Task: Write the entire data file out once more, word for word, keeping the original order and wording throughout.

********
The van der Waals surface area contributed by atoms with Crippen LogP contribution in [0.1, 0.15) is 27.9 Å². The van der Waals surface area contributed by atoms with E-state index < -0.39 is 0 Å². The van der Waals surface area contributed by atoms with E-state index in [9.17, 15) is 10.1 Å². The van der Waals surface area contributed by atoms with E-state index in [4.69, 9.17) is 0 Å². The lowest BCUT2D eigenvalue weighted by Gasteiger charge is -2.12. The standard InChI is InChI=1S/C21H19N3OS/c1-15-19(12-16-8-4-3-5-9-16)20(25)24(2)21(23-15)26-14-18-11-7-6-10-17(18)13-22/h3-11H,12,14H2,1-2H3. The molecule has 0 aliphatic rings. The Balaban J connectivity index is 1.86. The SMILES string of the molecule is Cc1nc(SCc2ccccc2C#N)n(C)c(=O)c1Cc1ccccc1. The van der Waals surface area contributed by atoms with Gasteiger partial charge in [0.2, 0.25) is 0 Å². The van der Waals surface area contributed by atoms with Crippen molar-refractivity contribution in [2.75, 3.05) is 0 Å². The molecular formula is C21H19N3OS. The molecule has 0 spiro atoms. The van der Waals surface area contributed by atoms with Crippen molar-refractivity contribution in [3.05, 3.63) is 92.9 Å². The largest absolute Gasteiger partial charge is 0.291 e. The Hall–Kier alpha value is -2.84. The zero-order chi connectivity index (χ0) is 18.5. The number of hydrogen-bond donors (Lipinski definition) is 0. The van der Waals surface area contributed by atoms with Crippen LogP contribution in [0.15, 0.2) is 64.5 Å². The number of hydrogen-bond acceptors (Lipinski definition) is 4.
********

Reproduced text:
The van der Waals surface area contributed by atoms with Crippen LogP contribution in [0.1, 0.15) is 27.9 Å². The van der Waals surface area contributed by atoms with E-state index < -0.39 is 0 Å². The van der Waals surface area contributed by atoms with E-state index in [9.17, 15) is 10.1 Å². The van der Waals surface area contributed by atoms with E-state index in [4.69, 9.17) is 0 Å². The lowest BCUT2D eigenvalue weighted by Gasteiger charge is -2.12. The standard InChI is InChI=1S/C21H19N3OS/c1-15-19(12-16-8-4-3-5-9-16)20(25)24(2)21(23-15)26-14-18-11-7-6-10-17(18)13-22/h3-11H,12,14H2,1-2H3. The molecule has 0 aliphatic rings. The Balaban J connectivity index is 1.86. The SMILES string of the molecule is Cc1nc(SCc2ccccc2C#N)n(C)c(=O)c1Cc1ccccc1. The van der Waals surface area contributed by atoms with Gasteiger partial charge in [0.2, 0.25) is 0 Å². The van der Waals surface area contributed by atoms with Crippen molar-refractivity contribution in [2.75, 3.05) is 0 Å². The molecular formula is C21H19N3OS. The molecule has 0 spiro atoms. The van der Waals surface area contributed by atoms with Crippen molar-refractivity contribution in [3.05, 3.63) is 92.9 Å². The largest absolute Gasteiger partial charge is 0.291 e. The Hall–Kier alpha value is -2.84. The zero-order chi connectivity index (χ0) is 18.5. The number of hydrogen-bond donors (Lipinski definition) is 0. The van der Waals surface area contributed by atoms with Crippen LogP contribution in [0.15, 0.2) is 64.5 Å². The number of hydrogen-bond acceptors (Lipinski definition) is 4.